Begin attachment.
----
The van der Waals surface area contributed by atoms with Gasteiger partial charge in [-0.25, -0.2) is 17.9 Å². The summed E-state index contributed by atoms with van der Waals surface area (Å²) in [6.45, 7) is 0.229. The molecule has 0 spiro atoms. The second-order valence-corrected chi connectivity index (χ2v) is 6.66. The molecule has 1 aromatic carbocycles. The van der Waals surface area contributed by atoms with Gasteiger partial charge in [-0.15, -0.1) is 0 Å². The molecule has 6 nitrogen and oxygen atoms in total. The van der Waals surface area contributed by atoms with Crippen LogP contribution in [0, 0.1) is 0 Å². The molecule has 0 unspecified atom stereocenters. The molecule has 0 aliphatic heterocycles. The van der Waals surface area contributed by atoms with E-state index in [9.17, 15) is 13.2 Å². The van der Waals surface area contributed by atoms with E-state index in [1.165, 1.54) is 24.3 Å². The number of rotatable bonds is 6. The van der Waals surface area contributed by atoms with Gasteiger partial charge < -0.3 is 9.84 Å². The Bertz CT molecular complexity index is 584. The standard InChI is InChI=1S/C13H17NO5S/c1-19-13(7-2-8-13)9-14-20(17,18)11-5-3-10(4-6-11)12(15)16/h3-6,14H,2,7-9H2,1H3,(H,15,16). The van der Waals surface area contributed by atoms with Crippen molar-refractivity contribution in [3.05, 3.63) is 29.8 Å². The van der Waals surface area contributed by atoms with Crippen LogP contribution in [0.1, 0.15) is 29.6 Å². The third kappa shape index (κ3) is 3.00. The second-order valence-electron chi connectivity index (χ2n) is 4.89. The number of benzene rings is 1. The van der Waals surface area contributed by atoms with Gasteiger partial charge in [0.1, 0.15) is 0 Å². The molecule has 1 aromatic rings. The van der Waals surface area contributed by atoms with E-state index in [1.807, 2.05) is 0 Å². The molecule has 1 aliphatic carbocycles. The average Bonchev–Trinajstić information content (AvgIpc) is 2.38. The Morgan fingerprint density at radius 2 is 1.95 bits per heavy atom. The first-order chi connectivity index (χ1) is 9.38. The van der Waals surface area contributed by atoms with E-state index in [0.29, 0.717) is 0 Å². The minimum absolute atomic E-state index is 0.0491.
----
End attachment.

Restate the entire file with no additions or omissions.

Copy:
The van der Waals surface area contributed by atoms with Gasteiger partial charge in [-0.25, -0.2) is 17.9 Å². The summed E-state index contributed by atoms with van der Waals surface area (Å²) in [6.45, 7) is 0.229. The molecule has 0 spiro atoms. The second-order valence-corrected chi connectivity index (χ2v) is 6.66. The molecule has 1 aromatic carbocycles. The van der Waals surface area contributed by atoms with Gasteiger partial charge in [-0.15, -0.1) is 0 Å². The molecule has 6 nitrogen and oxygen atoms in total. The van der Waals surface area contributed by atoms with Crippen LogP contribution in [0, 0.1) is 0 Å². The molecule has 0 unspecified atom stereocenters. The molecule has 0 aliphatic heterocycles. The van der Waals surface area contributed by atoms with E-state index in [9.17, 15) is 13.2 Å². The van der Waals surface area contributed by atoms with E-state index in [1.165, 1.54) is 24.3 Å². The number of rotatable bonds is 6. The van der Waals surface area contributed by atoms with Gasteiger partial charge < -0.3 is 9.84 Å². The Bertz CT molecular complexity index is 584. The standard InChI is InChI=1S/C13H17NO5S/c1-19-13(7-2-8-13)9-14-20(17,18)11-5-3-10(4-6-11)12(15)16/h3-6,14H,2,7-9H2,1H3,(H,15,16). The van der Waals surface area contributed by atoms with Crippen molar-refractivity contribution in [3.05, 3.63) is 29.8 Å². The van der Waals surface area contributed by atoms with Crippen LogP contribution in [0.1, 0.15) is 29.6 Å². The third kappa shape index (κ3) is 3.00. The second-order valence-electron chi connectivity index (χ2n) is 4.89. The number of benzene rings is 1. The van der Waals surface area contributed by atoms with Gasteiger partial charge in [0.1, 0.15) is 0 Å². The molecule has 1 aromatic rings. The van der Waals surface area contributed by atoms with E-state index in [1.807, 2.05) is 0 Å². The molecule has 1 aliphatic carbocycles. The average Bonchev–Trinajstić information content (AvgIpc) is 2.38. The Morgan fingerprint density at radius 2 is 1.95 bits per heavy atom. The first-order chi connectivity index (χ1) is 9.38. The van der Waals surface area contributed by atoms with E-state index in [0.29, 0.717) is 0 Å². The minimum absolute atomic E-state index is 0.0491.